5 Uncomfortable Signs of Peripheral Artery Disease (PAD)

5 Uncomfortable Signs of Peripheral Artery Disease (PAD)

Peripheral artery disease (PAD) affects roughly 5% of Americans over age 50, significantly increasing their risks of both heart attack and stroke. PAD develops when deposits of sticky, cholesterol-based plaques build up in your arteries, blocking the flow of blood.

PAD mostly affects the arteries in your legs, but it can happen in other arteries, too, including those in your arms. Fortunately, PAD is manageable with medical therapies, and like other health problems, it responds best when treated early. 

To make sure you receive treatment as soon as possible, it’s important to recognize the most common symptoms of PAD. Here, the team at Phoenix Heart, PLLC, reviews five of those symptoms to help you decide when it’s time to schedule a medical evaluation.

1. Leg cramps or burning sensations

Many people with PAD have leg pain, achiness, or burning sensations in the affected limb. These sensations tend to become a lot worse with physical activity, lessening or subsiding with rest. 

That’s because physical activity increases the muscles’ demand for oxygen-rich blood, and when that blood supply diminishes, your muscles react by sending out pain signals. When you relax, the demand for oxygen decreases, and the symptoms decrease, too.

2. Cooler skin on one leg

Your blood is warm, and when it circulates through your skin, it makes your skin feel warm, too. When plaque deposits in PAD interfere with circulation, the limb receives less blood — and less warmth. If one limb feels cooler than the other, it could be a symptom of PAD.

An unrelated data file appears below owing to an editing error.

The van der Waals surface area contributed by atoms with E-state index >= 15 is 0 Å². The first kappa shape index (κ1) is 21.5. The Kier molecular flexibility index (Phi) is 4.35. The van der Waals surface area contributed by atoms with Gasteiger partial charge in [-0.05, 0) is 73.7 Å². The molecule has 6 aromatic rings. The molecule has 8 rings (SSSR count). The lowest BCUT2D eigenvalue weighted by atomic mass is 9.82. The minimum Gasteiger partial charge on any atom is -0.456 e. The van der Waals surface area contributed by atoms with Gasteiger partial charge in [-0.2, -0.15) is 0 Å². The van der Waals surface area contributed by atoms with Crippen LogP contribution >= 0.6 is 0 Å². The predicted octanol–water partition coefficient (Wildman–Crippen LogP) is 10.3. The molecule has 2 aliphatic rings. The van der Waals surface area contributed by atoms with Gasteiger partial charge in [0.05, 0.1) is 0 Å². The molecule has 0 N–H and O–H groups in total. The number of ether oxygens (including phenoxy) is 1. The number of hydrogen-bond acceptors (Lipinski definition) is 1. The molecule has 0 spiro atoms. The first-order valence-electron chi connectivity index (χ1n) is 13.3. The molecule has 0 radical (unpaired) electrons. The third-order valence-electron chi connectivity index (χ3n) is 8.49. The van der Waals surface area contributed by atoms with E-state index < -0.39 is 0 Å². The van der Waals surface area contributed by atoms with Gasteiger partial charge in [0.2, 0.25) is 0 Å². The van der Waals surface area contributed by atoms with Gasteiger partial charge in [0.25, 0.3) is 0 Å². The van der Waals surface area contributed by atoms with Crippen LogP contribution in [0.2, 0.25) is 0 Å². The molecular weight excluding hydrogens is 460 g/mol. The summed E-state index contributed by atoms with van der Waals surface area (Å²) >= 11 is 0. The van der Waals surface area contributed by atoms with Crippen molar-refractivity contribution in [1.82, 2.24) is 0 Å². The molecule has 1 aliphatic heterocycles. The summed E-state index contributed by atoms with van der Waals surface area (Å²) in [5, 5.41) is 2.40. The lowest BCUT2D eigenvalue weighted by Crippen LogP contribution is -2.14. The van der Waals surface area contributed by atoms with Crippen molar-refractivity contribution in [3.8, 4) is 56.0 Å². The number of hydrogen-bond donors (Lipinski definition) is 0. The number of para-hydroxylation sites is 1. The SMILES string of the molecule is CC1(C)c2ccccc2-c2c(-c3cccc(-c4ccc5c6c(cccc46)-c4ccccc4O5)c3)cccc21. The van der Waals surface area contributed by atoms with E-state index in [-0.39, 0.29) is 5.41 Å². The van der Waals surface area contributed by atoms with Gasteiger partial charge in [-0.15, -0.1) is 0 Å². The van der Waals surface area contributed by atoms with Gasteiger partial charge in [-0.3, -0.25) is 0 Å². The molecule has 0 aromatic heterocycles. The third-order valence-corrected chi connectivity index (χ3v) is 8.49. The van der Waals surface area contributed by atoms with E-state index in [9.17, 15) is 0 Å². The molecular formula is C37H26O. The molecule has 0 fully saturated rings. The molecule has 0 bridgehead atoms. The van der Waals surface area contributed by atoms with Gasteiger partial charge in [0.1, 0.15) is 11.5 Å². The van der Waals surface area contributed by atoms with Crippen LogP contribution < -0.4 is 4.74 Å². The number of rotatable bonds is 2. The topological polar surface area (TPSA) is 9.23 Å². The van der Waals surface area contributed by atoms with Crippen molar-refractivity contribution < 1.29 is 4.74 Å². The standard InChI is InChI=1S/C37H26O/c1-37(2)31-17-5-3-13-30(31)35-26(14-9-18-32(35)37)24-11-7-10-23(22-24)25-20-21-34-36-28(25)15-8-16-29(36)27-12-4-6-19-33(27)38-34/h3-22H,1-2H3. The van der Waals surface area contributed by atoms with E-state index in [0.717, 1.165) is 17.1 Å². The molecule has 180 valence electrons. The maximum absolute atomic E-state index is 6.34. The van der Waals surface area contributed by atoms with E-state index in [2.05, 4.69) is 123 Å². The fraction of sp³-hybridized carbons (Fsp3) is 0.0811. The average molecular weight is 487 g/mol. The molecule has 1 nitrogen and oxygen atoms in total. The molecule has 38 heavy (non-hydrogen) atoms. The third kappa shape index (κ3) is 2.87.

3. Changes in skin color or texture

Decreased blood flow doesn’t just cause changes in the temperature of your skin. A decline in circulation can affect your skin’s texture and color, too. Many people with PAD find that the skin on one limb appears paler or has a bluish tint when less oxygen reaches the tissues. 

Less blood flow means your skin receives fewer nutrients that are necessary to support skin health. As a result, you might have less hair growth on the limb, and the skin may appear very smooth or unusually shiny. These changes can also lead to uncomfortable itching sensations.

4. Frequent sores that take time to heal

Circulation plays a critical role in healing, so it’s no surprise that PAD can interfere with how your skin responds to injuries. 

When your skin is injured, blood brings oxygen, growth factors, and other healing components to restore damaged tissue. Plus, your circulatory system carries away toxins that can interfere with healing.

Without adequate blood flow, it can take significantly longer for cuts and sores to heal. At the same time, decreased blood flow may make your skin more prone to sores and cuts. Without prompt attention, sores that don’t heal quickly can increase your risk of serious infections.

5. Weaker pulse in one leg

Finally, lower blood flow in your limb means the pulse will be weaker, too. In fact, during your exam, your provider takes your pulse in both limbs (sometimes using a blood pressure cuff) and compares the results. 

If there’s a significant difference between the two pulses, it could be a sign of PAD. Although this symptom may not cause uncomfortable symptoms, it could still be a key indicator of PAD, making it worth noting. 

Patient-centered care for better cardiovascular health

With locations in Glendale, Goodyear, Scottsdale, Anthem, Avondale, Laveen Village, and Black Canyon City, Arizona, Phoenix Heart, PLLC,  makes it easy and convenient to get the care you need for PAD and other cardiovascular issues. 

To learn more about PAD, including ways to treat it and even prevent it, request an appointment online or over the phone with the team today.

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